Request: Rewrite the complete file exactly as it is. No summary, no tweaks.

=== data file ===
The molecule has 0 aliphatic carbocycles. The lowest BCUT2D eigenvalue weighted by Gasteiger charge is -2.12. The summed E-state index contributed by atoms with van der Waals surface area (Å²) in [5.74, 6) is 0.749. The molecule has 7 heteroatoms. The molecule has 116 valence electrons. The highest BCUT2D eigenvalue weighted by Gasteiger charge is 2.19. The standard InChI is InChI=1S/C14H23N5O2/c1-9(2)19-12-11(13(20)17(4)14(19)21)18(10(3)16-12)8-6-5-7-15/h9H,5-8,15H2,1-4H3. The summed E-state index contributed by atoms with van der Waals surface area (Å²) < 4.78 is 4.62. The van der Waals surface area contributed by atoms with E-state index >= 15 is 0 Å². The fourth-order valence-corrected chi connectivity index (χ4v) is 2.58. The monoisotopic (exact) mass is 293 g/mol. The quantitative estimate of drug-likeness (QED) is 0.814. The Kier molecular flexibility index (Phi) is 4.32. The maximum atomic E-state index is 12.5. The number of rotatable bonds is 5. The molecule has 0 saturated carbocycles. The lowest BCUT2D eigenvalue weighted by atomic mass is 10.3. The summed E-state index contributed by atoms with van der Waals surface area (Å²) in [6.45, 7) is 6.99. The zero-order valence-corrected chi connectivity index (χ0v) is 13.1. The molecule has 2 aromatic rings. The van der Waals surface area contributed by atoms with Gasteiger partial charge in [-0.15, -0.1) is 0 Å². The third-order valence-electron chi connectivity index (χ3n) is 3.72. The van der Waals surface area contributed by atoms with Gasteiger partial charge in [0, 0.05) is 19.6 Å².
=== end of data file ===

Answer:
The molecule has 0 aliphatic carbocycles. The lowest BCUT2D eigenvalue weighted by Gasteiger charge is -2.12. The summed E-state index contributed by atoms with van der Waals surface area (Å²) in [5.74, 6) is 0.749. The molecule has 7 heteroatoms. The molecule has 116 valence electrons. The highest BCUT2D eigenvalue weighted by Gasteiger charge is 2.19. The standard InChI is InChI=1S/C14H23N5O2/c1-9(2)19-12-11(13(20)17(4)14(19)21)18(10(3)16-12)8-6-5-7-15/h9H,5-8,15H2,1-4H3. The summed E-state index contributed by atoms with van der Waals surface area (Å²) < 4.78 is 4.62. The van der Waals surface area contributed by atoms with E-state index >= 15 is 0 Å². The fourth-order valence-corrected chi connectivity index (χ4v) is 2.58. The monoisotopic (exact) mass is 293 g/mol. The quantitative estimate of drug-likeness (QED) is 0.814. The Kier molecular flexibility index (Phi) is 4.32. The maximum atomic E-state index is 12.5. The number of rotatable bonds is 5. The molecule has 0 saturated carbocycles. The lowest BCUT2D eigenvalue weighted by atomic mass is 10.3. The summed E-state index contributed by atoms with van der Waals surface area (Å²) in [6.45, 7) is 6.99. The zero-order valence-corrected chi connectivity index (χ0v) is 13.1. The molecule has 2 aromatic rings. The van der Waals surface area contributed by atoms with Gasteiger partial charge in [-0.15, -0.1) is 0 Å². The third-order valence-electron chi connectivity index (χ3n) is 3.72. The van der Waals surface area contributed by atoms with Gasteiger partial charge in [0, 0.05) is 19.6 Å².